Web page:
Aureole etc.




Golden Age singers

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Faure songs
Charlotte de Rothschild (soprano);

  Founder: Len Mullenger
Classical Editor: Rob Barnett

Thomas Jensen conducts the Aarhus Civic Orchestra
Friedrich KUHLAU (1786-1832)

Overture: William Shakespeare*
Svend Erik TARP (1908-1994)

The Raven, from Suite on Danish Folktunes*
Jules MASSENET (1842-1912)

Ballet music from Le Cid*
Sir Edward ELGAR (1857-1934)

Serenade for Strings in e, op. 20, Salut díAmour*
C. C MØLLER (1823-1893)
Aarhus Tattoo*
Claude DEBUSSY (1862-1918)
Prélude à líaprès-midi díun faune**
Piotr Ilyich TCHAIKOVSKY (1840-1893)

Marche Slave, op. 31**
Aram KHACHATURIAN (1903-1978)
Sabre Dance from Gayaneh**
Bedřich SMETANA (1824-1884)

Dance of the Comedians from The Bartered Bride**
Johann II STRAUSS (1825-1899)
Schatzwalzer, op. 418, Tritsch-Tratsch Polka, op. 214**
Johann I STRAUSS (1804-1849)
Radetzky March**
Aarhus Civic Orchestra/Thomas Jensen
Recorded in Aarhus, November 1948*, October 1956**
DANACORD DACOCD 497 [73í56"]



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The Aarhus Civic Orchestra was formed from the Aarhus Philharmonic Society and Theatre in 1935 and Jensen Ė not yet the name he was subsequently to become Ė had taken the position of conductor back in 1927. The 1935 reorganisation led in time to a greater orchestral strength and also to a series of recordings, the first in fact to be made in Denmark outside Copenhagen. Jensen was to stay in Aarhus for fully thirty years and these recordings, from 1948 and 1951 were all made for Tono and were of fairly light music.

Jensen rips nicely into Kuhlauís Shakespearean overture and shows his lyrical imperative in Tarpís Suite on Danish folk tunes, The Raven. The violins arenít quite together here but Jensen phrases with unselfconscious refinement with the wind principals making a good showing and the ebb and flow of the line delineated with care and skill. The Aubade from Massenetís Le Cid is delicious and Navarraise swaggers delightfully. Elgarís Serenade for Strings receives a bracing reading; the string section sounds quite small and the playing is unmannered in the opening movement, and has an attractive intimacy in the Larghetto diametrically opposed to, say, Sargentís yearning grief. Jensen shapes the lower strings nicely in the Allegretto, the answering phrases nicely handled. It was here that I worried about the transfer. It seems to me that thereís been too strong a treble cut. The Tonos of around this time could be noisy in a way recognisable from Deccas of a slightly earlier vintage and one way around the problem is to cut higher frequencies, which seems to have been done here.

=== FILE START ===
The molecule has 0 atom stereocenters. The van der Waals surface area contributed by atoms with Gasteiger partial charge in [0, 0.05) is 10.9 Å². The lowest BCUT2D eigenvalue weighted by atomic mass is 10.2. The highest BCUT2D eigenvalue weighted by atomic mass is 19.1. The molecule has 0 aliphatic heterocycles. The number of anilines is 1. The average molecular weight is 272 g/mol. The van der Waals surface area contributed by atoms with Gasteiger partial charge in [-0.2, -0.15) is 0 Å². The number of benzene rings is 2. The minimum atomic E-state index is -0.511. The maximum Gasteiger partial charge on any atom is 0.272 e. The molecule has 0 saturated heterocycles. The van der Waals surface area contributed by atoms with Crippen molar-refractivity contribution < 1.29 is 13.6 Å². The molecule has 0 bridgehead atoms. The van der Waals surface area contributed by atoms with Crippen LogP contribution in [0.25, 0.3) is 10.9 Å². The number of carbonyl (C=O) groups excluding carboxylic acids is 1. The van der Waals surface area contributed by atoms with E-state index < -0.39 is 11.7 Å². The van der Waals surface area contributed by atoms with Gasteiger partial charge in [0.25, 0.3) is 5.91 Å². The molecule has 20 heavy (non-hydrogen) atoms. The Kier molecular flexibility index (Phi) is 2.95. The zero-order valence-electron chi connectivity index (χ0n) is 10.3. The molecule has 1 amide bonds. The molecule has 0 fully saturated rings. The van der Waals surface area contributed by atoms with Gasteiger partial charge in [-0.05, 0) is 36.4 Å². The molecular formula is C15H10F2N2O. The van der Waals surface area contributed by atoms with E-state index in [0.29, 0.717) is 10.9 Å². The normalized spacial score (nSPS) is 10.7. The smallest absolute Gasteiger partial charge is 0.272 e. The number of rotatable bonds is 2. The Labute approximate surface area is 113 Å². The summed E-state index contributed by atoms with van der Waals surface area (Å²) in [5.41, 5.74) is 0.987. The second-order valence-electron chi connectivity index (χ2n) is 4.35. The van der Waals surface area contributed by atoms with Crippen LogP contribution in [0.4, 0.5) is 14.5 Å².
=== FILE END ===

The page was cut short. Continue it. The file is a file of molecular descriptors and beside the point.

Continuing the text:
Elgarís Salut díamour is put, thankfully, on a sugar-free diet and Møllerís Aarhus Tattoo, whilst admittedly not the most sophisticated of pieces, rather tickled me. The Debussy is somewhat earthbound Ė even though the violas and winds are otherwise not unattractive. Of the remainder of these tidbits the Marche Slave generates commendable drive Ė and Danacord are honest about the astounding tape join imbedded in the original Ė and I like the way the trumpets resist the temptation to blare. The Smetana is fine; sprung fiddles, good first trumpet with the witty woodwind flecking the score delightfully. Of the Strauss pieces I enjoyed most the Tritsch-Tratsch Polka, which is nicely done.

The miscellaneous collection will have its constituency. Jensen admirers will like his unaffected directness and those interested in the orchestral byways of post-War Danish musical life will give a listen to these genial discs, complete with good notes.

Jonathan Woolf

See also review by Chris Howell

 



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